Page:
- Let's start with the obvious: Americans drive on the other side of the road. This isn't has hard to get used to as it sounds. What's hard is remembering to approach my car from the other side every time I get in it.
- Americans have a quarter instead of a 20-cent coin, one-dollar notes (bills) not coins, and no two-dollar denomination. After 4 years, I still dread having to count change in public. For someone who didn't grow up with the coins, in addition to the 20/25-cent difference, it's somehow a much bigger problem than it should be to deal with the US dime (10c) being smaller than the nickel (5c), which is almost identical in size to the quarter.
- The US mail comes on Saturday. This is a good thing. A fantastic thing is that you can leave outgoing mail in your mailbox, and like magic it gets picked up! But it's illegal to put mail into, or even touch, someone else's mailbox. I think they are booby-trapped.
- US fruit yogurt is much too sweet. US cream is white instead of cream-colored. There are no brown eggs at my store. There is no custard powder anywhere. (This was the tragedy of two Christmasses ago, when I had to serve 16 people peach cobbler [crumble] with no hot custard.)
- Milk and gas (petrol) come in gallons; fruit, veg and sugar come in pounds; make-up comes in ounces; maps come in miles.
- Restaurant servings are huge, often coming with free biscuits, breadsticks or corn chips, and usually you don't have to ask to get water on the table. On the other hand, I once asked for water at Red Lobster and got a tiny, expensive bottle of Perrier (which I sent back).
- Could these be the only three American things that are smaller than their Australian counterparts?—"large" eggs (which are tiny), dress sizes (yay!) and the chocolate biscuit section of the supermarket (criminal!).
- US tampon technology sucks (sorry, it had to be said), while toilet-flushing technology rocks. (I'm referring to the noisy suck that completely clears out the bowl with 100% effectiveness, as compared to the random swishy business that goes on in an Australian toilet. However, half-flushes here are rare, which is a pity considering I live in a desert.)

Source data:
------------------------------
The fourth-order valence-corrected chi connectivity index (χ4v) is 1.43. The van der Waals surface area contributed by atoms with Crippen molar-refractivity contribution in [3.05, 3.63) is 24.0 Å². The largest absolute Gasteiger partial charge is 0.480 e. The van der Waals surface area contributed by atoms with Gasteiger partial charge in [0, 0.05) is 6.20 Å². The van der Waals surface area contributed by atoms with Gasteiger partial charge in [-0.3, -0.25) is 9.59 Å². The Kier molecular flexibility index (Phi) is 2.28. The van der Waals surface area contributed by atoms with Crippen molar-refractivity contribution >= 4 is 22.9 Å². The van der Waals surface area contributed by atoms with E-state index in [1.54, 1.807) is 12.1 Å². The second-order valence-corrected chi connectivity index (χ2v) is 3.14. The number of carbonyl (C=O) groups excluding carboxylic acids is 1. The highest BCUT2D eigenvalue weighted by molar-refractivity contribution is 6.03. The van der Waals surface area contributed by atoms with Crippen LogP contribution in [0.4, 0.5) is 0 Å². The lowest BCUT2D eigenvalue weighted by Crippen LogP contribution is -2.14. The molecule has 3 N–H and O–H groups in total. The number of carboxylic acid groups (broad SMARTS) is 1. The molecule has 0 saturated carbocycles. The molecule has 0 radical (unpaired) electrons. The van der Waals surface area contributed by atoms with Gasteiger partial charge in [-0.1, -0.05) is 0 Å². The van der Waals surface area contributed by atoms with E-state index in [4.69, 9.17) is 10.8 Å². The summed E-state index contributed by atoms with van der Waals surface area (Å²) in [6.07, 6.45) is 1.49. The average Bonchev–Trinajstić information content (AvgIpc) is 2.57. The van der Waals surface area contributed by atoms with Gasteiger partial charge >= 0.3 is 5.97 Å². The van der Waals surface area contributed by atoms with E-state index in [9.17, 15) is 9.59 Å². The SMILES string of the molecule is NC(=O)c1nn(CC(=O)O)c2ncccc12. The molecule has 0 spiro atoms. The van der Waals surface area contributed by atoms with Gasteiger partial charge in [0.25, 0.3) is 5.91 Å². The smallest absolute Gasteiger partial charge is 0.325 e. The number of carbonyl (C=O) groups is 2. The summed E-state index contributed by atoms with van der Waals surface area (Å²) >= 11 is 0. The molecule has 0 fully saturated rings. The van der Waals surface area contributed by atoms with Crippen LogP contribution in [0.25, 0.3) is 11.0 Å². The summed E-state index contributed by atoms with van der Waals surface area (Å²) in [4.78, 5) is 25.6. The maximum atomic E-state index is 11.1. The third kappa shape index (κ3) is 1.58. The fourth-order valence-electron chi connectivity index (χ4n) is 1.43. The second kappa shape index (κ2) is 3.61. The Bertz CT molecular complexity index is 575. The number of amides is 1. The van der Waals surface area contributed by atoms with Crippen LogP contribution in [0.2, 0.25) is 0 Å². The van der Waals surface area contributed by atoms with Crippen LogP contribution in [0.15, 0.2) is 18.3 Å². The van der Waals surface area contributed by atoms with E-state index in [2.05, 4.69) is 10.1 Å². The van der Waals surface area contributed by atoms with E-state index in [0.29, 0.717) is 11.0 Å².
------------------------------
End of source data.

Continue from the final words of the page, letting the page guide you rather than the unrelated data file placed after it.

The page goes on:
- You have to carry your registration and proof of insurance (two old-fashioned bits of paper) in the car with you, and when you buy a second-hand car you have to wait all morning at the DMV to register it and get a new licence (license) plate. Speaking of which, most cars don't even have licence plates on the front.
- If you donate to charity or buy something online, you'll thereafter be inundated with free mailing labels, credit card offers, magazines (at least six a week) and even a free blankie for your dog.
- You have to allow for sales tax at the register when purchasing from a store, as it isn't included in the listed price. In Tucson, state plus city sales tax is 8.1%.
- Aussie cutlery is US flatware, manchester is linen, petrol is gas, jam is jelly, jelly is jell-o, mousse is pudding, biscuits are cookies, scones are biscuits, cheese biscuits are crackers, the main course is the entree, the entree is the appetizer, gravy is often white, and there is no Vegemite.
Friday, July 3, 2009
You say tomato...
When I first moved to the US from Australia and noticed the scarcity of 2-ply toilet paper, I intended to start a blog where I could log the everyday differences I came across as I settled in. (I never did get around to it.) I did not suffer a huge culture shock - it's the little differences that jump out at me. The following list is based on my personal experiences with living in the state of Arizona. Note: this is not a list of complaints, just differences. Other than the Vegemite issue, I love living here.